Resolving Washington DC Business Disputes with Mediation or Arbitration
No business owner wants to find themselves in the middle of a nasty business dispute, but it is a risk anyone who owns a business faces. Resolving the dispute in the most timely and cost-efficient manner should be your number one priority. Otherwise, a business dispute takes you away from your business — physically and financially.
Going through litigation can be costly and takes a significant amount of your time, which is why many business owners prefer ADR. ADR stands for alternative dispute resolution and refers to processes like arbitration or mediation. Businesses use ADR methods to help resolve disputes in a timelier manner so they can put their focus back on the company.
If you are facing a business dispute, it’s important to contact a Washington DC business litigation attorney as soon as possible. Your attorney can help you determine whether ADR is appropriate for your situation and which ADR mechanism works best for your company. He or she will help you get prepared so you aren’t missing more time from work.
How Does Mediation Work?
Mediation is the less formal of the two ADR methods outlined here. The process allows both sides to have an opportunity to openly discuss the merits of their case. The goal is to reach an agreement at the end of the process. However, there is no requirement that you settle, nor is there a ruling or judgment entered. In most mediations, the mediator will ask that both sides submit briefs before the hearing date so he or she has time to review them in advance.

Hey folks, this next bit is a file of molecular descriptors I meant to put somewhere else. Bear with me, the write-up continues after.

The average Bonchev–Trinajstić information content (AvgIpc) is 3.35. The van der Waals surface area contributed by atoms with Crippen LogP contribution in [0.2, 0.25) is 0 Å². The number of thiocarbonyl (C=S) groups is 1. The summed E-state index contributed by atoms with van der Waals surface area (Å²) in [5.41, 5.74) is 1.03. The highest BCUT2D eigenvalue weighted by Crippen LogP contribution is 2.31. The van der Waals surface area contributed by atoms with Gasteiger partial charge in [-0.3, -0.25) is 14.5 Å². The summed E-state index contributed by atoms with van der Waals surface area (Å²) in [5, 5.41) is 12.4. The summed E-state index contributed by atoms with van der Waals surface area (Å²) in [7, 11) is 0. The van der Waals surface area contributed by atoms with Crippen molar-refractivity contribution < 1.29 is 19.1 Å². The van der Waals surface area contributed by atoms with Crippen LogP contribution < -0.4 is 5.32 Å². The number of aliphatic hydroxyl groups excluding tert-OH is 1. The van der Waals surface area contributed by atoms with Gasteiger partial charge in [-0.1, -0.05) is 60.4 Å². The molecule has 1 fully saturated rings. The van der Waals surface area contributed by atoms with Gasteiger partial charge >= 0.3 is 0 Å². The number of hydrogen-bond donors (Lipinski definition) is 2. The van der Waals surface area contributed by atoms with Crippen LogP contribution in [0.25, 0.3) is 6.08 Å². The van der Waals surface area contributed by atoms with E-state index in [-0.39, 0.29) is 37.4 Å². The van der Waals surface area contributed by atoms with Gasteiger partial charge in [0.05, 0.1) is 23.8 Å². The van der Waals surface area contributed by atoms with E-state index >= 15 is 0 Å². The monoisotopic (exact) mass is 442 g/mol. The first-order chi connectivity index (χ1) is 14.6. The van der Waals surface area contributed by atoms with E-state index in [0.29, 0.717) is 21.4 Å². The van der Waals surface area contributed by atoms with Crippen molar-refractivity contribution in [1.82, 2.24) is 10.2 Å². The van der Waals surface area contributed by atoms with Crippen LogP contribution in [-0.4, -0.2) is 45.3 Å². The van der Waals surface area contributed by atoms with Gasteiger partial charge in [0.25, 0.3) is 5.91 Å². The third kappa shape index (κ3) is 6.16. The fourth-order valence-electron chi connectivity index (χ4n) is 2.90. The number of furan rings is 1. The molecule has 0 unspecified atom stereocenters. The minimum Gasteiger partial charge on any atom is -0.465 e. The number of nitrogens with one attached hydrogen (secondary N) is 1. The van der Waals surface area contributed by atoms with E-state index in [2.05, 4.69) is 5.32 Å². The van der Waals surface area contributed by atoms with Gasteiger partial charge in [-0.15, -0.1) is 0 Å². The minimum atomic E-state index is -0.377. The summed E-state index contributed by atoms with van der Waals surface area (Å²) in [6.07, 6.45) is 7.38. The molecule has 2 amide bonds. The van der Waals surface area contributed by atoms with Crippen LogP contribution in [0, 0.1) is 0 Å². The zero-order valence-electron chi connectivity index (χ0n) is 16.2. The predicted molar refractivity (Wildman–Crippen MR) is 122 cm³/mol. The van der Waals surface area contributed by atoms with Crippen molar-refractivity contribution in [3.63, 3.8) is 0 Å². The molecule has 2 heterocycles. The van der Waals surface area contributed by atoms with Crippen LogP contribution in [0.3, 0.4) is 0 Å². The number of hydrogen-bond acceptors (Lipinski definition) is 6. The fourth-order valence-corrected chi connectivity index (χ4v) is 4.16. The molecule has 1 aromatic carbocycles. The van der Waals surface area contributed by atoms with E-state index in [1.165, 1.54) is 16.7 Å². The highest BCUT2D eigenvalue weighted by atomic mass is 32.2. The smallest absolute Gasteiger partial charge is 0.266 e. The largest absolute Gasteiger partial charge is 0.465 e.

Each mediator handles his or her cases in their own way. There is no mandatory format that you must follow. Usually, the case starts with the plaintiff making their presentation and the defendant’s will follow. There may be a short question and answer period and then the mediator sends each side to their own room. The mediator will then go back and forth between parties in an attempt to reach a resolution.
What is Arbitration?
Arbitrations are more formal than mediations. One important distinction between a mediation and an arbitration is the fact that the arbitrator will render a decision in an arbitration. Depending on whether or not there is a contract that requires both sides to use arbitration to resolve business disputes, the decision may be binding. When parties submit to binding arbitration, it means you are accepting the arbitrator’s award and are not proceeding to court to further litigate the matter.
Arbitration is like a mini trial, but without the formal discovery process and no witnesses. The arbitrator will take everything under consideration and issue their award maybe a week or longer later. You might be wondering why anyone would submit to having an arbitrator decide a case over a judge. Aside from the obvious time and financial savings, arbitrations and mediations are private and confidential. A binding arbitration award stays out of the court record and keeps business dealings out of the public eye.
Contact a Washington DC Business Litigation Attorney
If you have questions on proceeding with ADR, or you would like an ADR clause added to your business contracts, speak with a knowledgeable Washington DC business litigation attorney. Contact Tobin, O’Connor & Ewing today at 202-362-5900 to schedule an initial consultation.